Parents objected to 'private parts' scenes in 'Show Dogs.' Movie execs actually listened.

Parents voiced concerns about a kids movie. And the studio distributing it ... listened.

Social media was blowing up with reviews of "Show Dogs" — for a disturbing reason. Reviewers and parents alike voiced concerns about whether the PG-rated kids' film "Show Dogs" was subtly conditioning kids to be groomed for sexual molestation. Yes, really.

Thanks to continuous feedback from people across the country and a candid statement from the National Center on Sexual Exploitation, the movie executives decided to make a change. In a statement issued May 24, 2018, Global Road Entertainment states:


"Responding to concerns raised by moviegoers and some specific organizations, Global Road Entertainment has decided to remove two scenes from the film 'Show Dogs' that some have deemed not appropriate for children.

The company takes these matters very seriously and remains committed to providing quality entertainment for the intended audiences based on the film’s rating."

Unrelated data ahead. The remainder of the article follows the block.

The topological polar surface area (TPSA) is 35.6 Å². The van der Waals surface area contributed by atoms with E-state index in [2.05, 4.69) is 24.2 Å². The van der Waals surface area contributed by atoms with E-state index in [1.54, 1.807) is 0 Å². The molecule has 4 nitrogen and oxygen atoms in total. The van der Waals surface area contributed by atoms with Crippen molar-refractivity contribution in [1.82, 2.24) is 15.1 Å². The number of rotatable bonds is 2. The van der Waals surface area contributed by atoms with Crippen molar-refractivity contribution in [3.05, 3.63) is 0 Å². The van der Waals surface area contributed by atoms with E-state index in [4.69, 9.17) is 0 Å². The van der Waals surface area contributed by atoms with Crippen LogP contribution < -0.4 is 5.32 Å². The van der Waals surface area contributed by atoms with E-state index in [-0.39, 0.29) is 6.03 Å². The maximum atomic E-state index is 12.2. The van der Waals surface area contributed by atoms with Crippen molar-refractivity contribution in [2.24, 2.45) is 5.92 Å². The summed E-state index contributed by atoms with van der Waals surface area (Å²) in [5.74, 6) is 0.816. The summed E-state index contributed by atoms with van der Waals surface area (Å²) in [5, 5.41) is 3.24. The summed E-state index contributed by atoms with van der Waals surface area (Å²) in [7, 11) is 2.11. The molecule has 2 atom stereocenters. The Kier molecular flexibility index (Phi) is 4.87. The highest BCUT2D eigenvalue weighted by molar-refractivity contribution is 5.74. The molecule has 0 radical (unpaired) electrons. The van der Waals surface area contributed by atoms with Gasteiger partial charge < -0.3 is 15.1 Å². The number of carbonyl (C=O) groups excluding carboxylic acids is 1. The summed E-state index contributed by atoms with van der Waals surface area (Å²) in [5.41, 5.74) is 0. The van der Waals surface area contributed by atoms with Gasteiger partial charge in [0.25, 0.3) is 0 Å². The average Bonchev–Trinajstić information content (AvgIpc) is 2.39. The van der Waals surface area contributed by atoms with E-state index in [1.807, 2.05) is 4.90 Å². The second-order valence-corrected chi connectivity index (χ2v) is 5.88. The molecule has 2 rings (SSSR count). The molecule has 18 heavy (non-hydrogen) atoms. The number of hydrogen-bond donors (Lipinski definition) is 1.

What started all the controversy?

In the film, an anthropomorphized police dog named Max (played by Ludacris) goes undercover at a dog show to gather intelligence on a crime. As part of the operation, he has to prepare to compete in a dog show.

Image via Show Dogs Movie/Twitter.

One of the requirements of the show is an "inspection" of a dog's "private parts" by the judges. While rehearsing for this part of the show, Max is uncomfortable and says so. His trainers coach him on how to go to a "happy/zen" place while it's happening so that he can get through it. He resists at first, but by the time the show comes around — with everything riding on his ability to get through the inspection — he successfully disassociates from the fondling as viewers get a look at his happy place.  

Um, yeah. That's problematic.

Parents and child advocacy groups alike voiced their concerns over the scenes.